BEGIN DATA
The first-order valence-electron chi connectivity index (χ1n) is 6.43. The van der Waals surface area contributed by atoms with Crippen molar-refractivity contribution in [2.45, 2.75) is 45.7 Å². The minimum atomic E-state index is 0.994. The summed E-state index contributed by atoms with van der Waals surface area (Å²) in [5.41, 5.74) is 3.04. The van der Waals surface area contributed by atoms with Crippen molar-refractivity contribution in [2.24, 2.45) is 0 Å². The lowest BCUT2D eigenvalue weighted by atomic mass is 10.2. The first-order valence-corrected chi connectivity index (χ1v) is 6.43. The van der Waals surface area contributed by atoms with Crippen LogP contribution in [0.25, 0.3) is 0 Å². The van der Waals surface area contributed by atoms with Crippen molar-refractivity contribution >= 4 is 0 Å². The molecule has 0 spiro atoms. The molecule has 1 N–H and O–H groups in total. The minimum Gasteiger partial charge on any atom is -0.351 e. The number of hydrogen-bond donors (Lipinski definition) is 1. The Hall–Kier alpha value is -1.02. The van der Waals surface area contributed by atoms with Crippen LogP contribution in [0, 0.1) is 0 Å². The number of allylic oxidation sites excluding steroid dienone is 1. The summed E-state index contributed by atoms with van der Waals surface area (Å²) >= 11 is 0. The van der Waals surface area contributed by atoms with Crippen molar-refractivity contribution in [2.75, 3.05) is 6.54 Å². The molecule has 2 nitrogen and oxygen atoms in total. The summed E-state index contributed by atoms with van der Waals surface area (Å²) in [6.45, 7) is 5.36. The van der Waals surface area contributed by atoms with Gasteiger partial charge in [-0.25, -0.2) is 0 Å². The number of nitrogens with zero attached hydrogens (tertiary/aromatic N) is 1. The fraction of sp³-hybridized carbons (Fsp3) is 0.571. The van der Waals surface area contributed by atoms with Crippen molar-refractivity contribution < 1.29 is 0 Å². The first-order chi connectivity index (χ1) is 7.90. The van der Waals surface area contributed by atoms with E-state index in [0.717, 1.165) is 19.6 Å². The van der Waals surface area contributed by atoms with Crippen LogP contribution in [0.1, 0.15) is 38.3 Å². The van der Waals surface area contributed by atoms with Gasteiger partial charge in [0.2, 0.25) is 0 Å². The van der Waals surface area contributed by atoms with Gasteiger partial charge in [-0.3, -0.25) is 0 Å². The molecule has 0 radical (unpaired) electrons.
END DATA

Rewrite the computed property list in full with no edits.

The first-order valence-electron chi connectivity index (χ1n) is 6.43. The van der Waals surface area contributed by atoms with Crippen molar-refractivity contribution in [2.45, 2.75) is 45.7 Å². The minimum atomic E-state index is 0.994. The summed E-state index contributed by atoms with van der Waals surface area (Å²) in [5.41, 5.74) is 3.04. The van der Waals surface area contributed by atoms with Crippen molar-refractivity contribution in [2.24, 2.45) is 0 Å². The lowest BCUT2D eigenvalue weighted by atomic mass is 10.2. The first-order valence-corrected chi connectivity index (χ1v) is 6.43. The van der Waals surface area contributed by atoms with Crippen LogP contribution in [0.25, 0.3) is 0 Å². The van der Waals surface area contributed by atoms with Crippen molar-refractivity contribution >= 4 is 0 Å². The molecule has 0 spiro atoms. The molecule has 1 N–H and O–H groups in total. The minimum Gasteiger partial charge on any atom is -0.351 e. The number of hydrogen-bond donors (Lipinski definition) is 1. The Hall–Kier alpha value is -1.02. The van der Waals surface area contributed by atoms with Crippen LogP contribution in [0, 0.1) is 0 Å². The number of allylic oxidation sites excluding steroid dienone is 1. The summed E-state index contributed by atoms with van der Waals surface area (Å²) >= 11 is 0. The van der Waals surface area contributed by atoms with Crippen molar-refractivity contribution in [2.75, 3.05) is 6.54 Å². The molecule has 2 nitrogen and oxygen atoms in total. The summed E-state index contributed by atoms with van der Waals surface area (Å²) in [6.45, 7) is 5.36. The van der Waals surface area contributed by atoms with Gasteiger partial charge in [-0.25, -0.2) is 0 Å². The number of nitrogens with zero attached hydrogens (tertiary/aromatic N) is 1. The fraction of sp³-hybridized carbons (Fsp3) is 0.571. The van der Waals surface area contributed by atoms with Crippen molar-refractivity contribution < 1.29 is 0 Å². The first-order chi connectivity index (χ1) is 7.90. The van der Waals surface area contributed by atoms with E-state index in [0.717, 1.165) is 19.6 Å². The van der Waals surface area contributed by atoms with Crippen LogP contribution in [0.1, 0.15) is 38.3 Å². The van der Waals surface area contributed by atoms with Gasteiger partial charge in [0.2, 0.25) is 0 Å². The van der Waals surface area contributed by atoms with Gasteiger partial charge in [-0.3, -0.25) is 0 Å². The molecule has 0 radical (unpaired) electrons.